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“Is there a confrontation scene? In a well-constructed story the audience is held in expectation of what is called an obligatory scene brought about by a reversal (or indeed, a series of reversals). Note that the obligatory scene, usually the denouement of a story, classically expresses the theme. It is an expression of the story’s central moral, the point expressed as a generalisation as seen in character-in-action. (A good way of defining this moment, in fact many moments in a dramatic narrative, is to ask: ‘Who does what with which to whom and why?’)”
Writer/director Alexander Mackendrick
On Film-making
p
age 21

P.S. Rocky’s a movie that has a natural confrontation scene with the fight between Rocky and Apollo Creed. It may be the longest obligatory scenes in cinema since it lasts basically the entire third act. The reversal scene of Rocky realizing he can’t beat the champ is one of the key things that separates Rocky from most films about sports. Robert McKee says that, “Rocky redefined winning.” Rocky decides that if he can just go the distance with the champ—be on his feet when the fight is over—that he will have an internal victory.

“All I wanna do is go the distance. Nobody’s ever gone the distance with Creed, and if I can go that distance, you see, and that bell rings and I’m still standin’, I’m gonna know for the first time in my life, see, that I weren’t just another bum from the neighborhood.”

Rocky written by Sylvester Stallone

And that personal victory, that personal redemption is the theme of Rocky. A theme by the way that never gets old.

Related Posts:

Writing from Theme (tip #20)
More Thoughts on Theme
Theme=What Your Movie is Really About
Writing “Rocky”  “I was obsessed with the idea of personal redemption…” Stallone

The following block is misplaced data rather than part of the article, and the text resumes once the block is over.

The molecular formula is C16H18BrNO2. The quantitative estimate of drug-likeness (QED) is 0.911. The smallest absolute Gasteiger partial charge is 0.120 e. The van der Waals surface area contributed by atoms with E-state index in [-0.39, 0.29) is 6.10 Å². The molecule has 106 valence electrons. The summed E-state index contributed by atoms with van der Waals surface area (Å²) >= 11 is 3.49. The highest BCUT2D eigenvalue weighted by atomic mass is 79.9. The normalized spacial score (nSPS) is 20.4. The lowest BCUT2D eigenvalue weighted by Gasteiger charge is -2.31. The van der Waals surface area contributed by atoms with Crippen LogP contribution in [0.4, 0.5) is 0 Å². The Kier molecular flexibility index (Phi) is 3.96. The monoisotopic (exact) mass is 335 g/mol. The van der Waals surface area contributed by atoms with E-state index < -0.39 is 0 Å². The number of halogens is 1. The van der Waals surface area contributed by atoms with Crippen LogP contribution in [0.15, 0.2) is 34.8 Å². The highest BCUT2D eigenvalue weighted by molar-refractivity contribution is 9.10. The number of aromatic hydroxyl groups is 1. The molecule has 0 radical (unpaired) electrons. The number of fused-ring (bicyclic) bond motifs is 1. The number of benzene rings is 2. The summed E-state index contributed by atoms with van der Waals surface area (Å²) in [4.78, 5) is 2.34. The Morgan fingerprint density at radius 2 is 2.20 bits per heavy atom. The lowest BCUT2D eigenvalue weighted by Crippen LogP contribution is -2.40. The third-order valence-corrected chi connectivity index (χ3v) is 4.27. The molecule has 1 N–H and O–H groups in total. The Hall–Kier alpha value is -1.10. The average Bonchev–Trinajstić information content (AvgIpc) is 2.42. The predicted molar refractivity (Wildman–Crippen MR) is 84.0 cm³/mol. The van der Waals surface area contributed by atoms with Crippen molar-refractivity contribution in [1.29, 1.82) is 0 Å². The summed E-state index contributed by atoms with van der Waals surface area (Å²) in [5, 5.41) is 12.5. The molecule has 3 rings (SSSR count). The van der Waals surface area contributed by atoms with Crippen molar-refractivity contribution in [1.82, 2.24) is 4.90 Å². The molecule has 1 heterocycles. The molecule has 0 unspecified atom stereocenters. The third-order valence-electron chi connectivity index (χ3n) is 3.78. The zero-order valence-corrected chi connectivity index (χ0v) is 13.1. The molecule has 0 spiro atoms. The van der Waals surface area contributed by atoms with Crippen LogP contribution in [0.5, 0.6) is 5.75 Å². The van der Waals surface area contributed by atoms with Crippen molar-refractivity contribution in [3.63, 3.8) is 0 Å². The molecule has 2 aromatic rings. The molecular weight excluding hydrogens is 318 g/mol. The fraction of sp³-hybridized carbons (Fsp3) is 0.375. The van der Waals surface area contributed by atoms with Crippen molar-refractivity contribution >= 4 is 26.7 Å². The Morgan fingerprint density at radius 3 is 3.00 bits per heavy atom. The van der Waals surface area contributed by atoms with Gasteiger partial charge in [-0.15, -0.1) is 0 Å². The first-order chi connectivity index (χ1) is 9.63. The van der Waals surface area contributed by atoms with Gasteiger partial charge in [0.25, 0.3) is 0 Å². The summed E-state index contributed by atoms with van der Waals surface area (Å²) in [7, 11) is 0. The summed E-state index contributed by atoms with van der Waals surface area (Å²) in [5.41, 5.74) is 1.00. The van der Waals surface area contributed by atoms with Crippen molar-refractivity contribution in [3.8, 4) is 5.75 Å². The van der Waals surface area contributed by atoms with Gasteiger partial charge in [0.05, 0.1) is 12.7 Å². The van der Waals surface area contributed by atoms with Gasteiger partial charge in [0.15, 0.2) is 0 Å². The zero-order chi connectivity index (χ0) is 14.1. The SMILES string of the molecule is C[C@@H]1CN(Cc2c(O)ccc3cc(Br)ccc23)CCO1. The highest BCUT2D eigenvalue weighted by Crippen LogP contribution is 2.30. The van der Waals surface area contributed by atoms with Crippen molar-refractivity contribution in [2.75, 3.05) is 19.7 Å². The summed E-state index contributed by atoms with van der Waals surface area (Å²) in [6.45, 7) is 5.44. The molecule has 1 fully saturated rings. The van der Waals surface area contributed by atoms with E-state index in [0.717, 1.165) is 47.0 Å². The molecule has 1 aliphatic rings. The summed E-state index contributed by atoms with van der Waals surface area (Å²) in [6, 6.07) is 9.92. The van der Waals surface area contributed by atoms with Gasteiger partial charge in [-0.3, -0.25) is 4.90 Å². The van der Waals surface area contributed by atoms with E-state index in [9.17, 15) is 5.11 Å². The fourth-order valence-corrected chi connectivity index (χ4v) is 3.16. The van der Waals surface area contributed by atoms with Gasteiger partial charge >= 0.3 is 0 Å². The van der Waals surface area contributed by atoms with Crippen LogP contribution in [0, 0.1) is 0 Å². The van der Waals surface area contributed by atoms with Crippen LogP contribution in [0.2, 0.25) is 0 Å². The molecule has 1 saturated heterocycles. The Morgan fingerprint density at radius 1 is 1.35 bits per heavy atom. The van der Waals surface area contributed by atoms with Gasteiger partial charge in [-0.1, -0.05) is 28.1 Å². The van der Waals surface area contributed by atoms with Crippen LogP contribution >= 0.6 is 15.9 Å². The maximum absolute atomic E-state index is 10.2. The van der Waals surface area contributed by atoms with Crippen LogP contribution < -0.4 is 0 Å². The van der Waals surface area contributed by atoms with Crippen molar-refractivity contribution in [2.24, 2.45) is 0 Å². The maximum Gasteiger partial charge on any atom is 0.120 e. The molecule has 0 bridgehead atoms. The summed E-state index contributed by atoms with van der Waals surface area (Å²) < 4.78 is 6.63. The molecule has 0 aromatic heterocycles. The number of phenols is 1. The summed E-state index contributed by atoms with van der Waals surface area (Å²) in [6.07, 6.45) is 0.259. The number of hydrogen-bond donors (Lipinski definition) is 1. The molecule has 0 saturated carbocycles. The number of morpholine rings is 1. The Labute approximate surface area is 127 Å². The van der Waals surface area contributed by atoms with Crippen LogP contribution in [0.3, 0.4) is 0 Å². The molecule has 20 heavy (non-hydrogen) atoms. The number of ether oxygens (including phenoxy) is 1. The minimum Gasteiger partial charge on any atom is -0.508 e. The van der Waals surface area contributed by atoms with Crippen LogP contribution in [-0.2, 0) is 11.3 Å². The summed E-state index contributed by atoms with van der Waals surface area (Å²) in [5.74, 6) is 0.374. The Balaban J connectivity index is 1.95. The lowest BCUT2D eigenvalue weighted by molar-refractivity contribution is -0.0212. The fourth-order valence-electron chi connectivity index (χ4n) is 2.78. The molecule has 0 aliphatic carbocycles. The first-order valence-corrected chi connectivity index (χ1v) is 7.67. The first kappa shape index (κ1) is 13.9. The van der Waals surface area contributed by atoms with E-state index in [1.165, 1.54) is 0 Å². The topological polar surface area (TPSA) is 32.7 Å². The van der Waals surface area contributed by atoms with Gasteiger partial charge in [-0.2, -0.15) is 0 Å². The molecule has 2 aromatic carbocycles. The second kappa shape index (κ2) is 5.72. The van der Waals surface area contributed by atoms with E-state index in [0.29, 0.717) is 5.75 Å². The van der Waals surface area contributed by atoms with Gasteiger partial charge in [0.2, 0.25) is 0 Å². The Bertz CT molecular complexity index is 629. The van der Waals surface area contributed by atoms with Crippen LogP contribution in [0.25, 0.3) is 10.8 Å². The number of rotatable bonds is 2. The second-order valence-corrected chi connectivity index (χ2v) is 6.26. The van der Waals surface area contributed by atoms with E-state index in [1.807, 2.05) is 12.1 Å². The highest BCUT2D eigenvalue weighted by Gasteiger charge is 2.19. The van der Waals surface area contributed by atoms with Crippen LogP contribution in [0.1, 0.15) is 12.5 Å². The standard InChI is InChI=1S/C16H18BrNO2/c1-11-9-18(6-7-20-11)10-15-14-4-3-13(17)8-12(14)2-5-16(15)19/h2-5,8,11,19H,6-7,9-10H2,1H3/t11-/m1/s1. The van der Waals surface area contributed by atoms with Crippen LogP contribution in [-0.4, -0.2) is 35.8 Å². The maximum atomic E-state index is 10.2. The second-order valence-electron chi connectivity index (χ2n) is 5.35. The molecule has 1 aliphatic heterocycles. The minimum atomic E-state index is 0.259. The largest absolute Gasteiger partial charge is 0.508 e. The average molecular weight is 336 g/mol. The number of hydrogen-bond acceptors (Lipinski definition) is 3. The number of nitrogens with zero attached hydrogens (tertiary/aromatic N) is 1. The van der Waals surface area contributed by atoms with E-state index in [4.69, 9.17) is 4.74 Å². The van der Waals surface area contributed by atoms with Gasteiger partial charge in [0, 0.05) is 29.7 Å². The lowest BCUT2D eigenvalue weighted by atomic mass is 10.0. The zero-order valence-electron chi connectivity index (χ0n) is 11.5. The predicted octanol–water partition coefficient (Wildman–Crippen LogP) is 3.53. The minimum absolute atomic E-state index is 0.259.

Insanely Great Endings

Scott W. Smith

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“Rocky’s this story of the underdog. The person who always wanted something and was never quite able to achieve that.”
Theater director Alex Timbers

It just so happens that my last post mentioned Sylvester Stallone and his screenplay for Rocky. Then yesterday I saw a full-page ad in the New York Times for the Broadway version of Rocky. I didn’t even know that was in the works.  And it’s a musical. Really. Rocky’s come a long way from the tough streets of Philadelphia.

 “I’m aware that ‘Rocky’ might be perceived as an odd choice for a musical, and there will be some raised eyebrows, but I think what people see will not be what they are expecting.”
Producer Bill Taylor

Turns out the stage version debuted in Hamburg, Germany at the end of last year. The Broadway show begins previews in February 2014 at the Winter Garden Theatre.  I’m a Rocky fan so if I’m in New York during its run I imagine I’ll check it out.  (But the real question is can On the Waterfront—The Musical be far behind?)

P.S. And Rocky isn’t the only movie to be turned into a Broadway musical. Big Fish just began its run at the Neil Simon Theater.

Related Posts:
Writing “Rocky”
Why Do We Love Underdog Stories?
Screenwriting Quote #100 (Budd Schulberg)
The Source of “On the Waterfront”
Screenwriting Quote#70 (James Dickey) The original source for the musical Big Fish was the novel of the same name written by  Daniel Wallace, but the character of the father always stuck me of having a lot of similarities to the real life of writer James Dickey. I just learned today that Wallace wrote an essay called Dueling Banjos—and Dickey, of course,  wrote Deliverance…interesting.

Scott W. Smith

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“You always want to start your story with the characters doing what’s essential to them. The most important thing to them.”
Michael Arndt
Little Miss Sunshine DVD Commentary

Examples of this are Rocky opens with Rocky boxing and  Arndt’s story Little Miss Sunshine opening shot of Olive being enthralled watching a beauty pageant on TV. What are some of your favorite and/or most effective scenes of introductions to characters from movies? (If there’s a You Tube link shoot it my way as I’d like to include a few of them in this post.)

Related Post: Starting Your Screenplay (Tip #6) Includes this quote: “Who is your hero, what does he want, and what stands in his way?”—Paddy Chayefsky (Network), Three-time Oscar winner

Scott W. Smith